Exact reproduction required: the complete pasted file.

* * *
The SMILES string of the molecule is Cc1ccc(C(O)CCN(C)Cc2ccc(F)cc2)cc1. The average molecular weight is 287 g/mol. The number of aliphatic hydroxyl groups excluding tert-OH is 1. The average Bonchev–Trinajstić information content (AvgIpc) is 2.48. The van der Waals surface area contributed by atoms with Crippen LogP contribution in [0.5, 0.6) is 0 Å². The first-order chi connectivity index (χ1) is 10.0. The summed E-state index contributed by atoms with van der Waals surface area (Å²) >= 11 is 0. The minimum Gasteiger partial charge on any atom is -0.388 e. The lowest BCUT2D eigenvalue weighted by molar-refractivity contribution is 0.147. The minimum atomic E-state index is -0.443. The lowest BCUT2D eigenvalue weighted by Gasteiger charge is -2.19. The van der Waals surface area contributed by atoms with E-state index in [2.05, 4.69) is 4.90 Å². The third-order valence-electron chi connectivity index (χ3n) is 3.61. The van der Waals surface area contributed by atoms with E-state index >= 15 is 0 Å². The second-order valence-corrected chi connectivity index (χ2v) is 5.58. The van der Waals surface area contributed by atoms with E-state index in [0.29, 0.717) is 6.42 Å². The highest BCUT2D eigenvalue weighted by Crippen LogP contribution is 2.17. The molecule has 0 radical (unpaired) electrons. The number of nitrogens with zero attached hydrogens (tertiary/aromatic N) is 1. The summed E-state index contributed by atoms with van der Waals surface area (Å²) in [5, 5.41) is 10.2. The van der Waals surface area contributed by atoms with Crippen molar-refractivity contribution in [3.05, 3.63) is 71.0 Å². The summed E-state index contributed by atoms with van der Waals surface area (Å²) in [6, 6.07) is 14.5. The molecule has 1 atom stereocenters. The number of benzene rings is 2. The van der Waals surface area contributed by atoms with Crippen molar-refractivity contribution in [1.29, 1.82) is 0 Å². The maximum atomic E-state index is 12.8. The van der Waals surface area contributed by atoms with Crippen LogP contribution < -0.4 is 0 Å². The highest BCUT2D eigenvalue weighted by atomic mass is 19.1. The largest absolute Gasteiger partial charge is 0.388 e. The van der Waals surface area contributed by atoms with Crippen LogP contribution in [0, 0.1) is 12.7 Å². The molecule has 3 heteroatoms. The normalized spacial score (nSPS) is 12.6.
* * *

The SMILES string of the molecule is Cc1ccc(C(O)CCN(C)Cc2ccc(F)cc2)cc1. The average molecular weight is 287 g/mol. The number of aliphatic hydroxyl groups excluding tert-OH is 1. The average Bonchev–Trinajstić information content (AvgIpc) is 2.48. The van der Waals surface area contributed by atoms with Crippen LogP contribution in [0.5, 0.6) is 0 Å². The first-order chi connectivity index (χ1) is 10.0. The summed E-state index contributed by atoms with van der Waals surface area (Å²) >= 11 is 0. The minimum Gasteiger partial charge on any atom is -0.388 e. The lowest BCUT2D eigenvalue weighted by molar-refractivity contribution is 0.147. The minimum atomic E-state index is -0.443. The lowest BCUT2D eigenvalue weighted by Gasteiger charge is -2.19. The van der Waals surface area contributed by atoms with E-state index in [2.05, 4.69) is 4.90 Å². The third-order valence-electron chi connectivity index (χ3n) is 3.61. The van der Waals surface area contributed by atoms with E-state index >= 15 is 0 Å². The second-order valence-corrected chi connectivity index (χ2v) is 5.58. The van der Waals surface area contributed by atoms with E-state index in [0.29, 0.717) is 6.42 Å². The highest BCUT2D eigenvalue weighted by Crippen LogP contribution is 2.17. The molecule has 0 radical (unpaired) electrons. The number of nitrogens with zero attached hydrogens (tertiary/aromatic N) is 1. The summed E-state index contributed by atoms with van der Waals surface area (Å²) in [5, 5.41) is 10.2. The van der Waals surface area contributed by atoms with Crippen molar-refractivity contribution in [3.05, 3.63) is 71.0 Å². The summed E-state index contributed by atoms with van der Waals surface area (Å²) in [6, 6.07) is 14.5. The molecule has 1 atom stereocenters. The number of benzene rings is 2. The van der Waals surface area contributed by atoms with Crippen molar-refractivity contribution in [1.29, 1.82) is 0 Å². The maximum atomic E-state index is 12.8. The van der Waals surface area contributed by atoms with Crippen LogP contribution < -0.4 is 0 Å². The highest BCUT2D eigenvalue weighted by atomic mass is 19.1. The largest absolute Gasteiger partial charge is 0.388 e. The van der Waals surface area contributed by atoms with Crippen LogP contribution in [0, 0.1) is 12.7 Å². The molecule has 3 heteroatoms. The normalized spacial score (nSPS) is 12.6.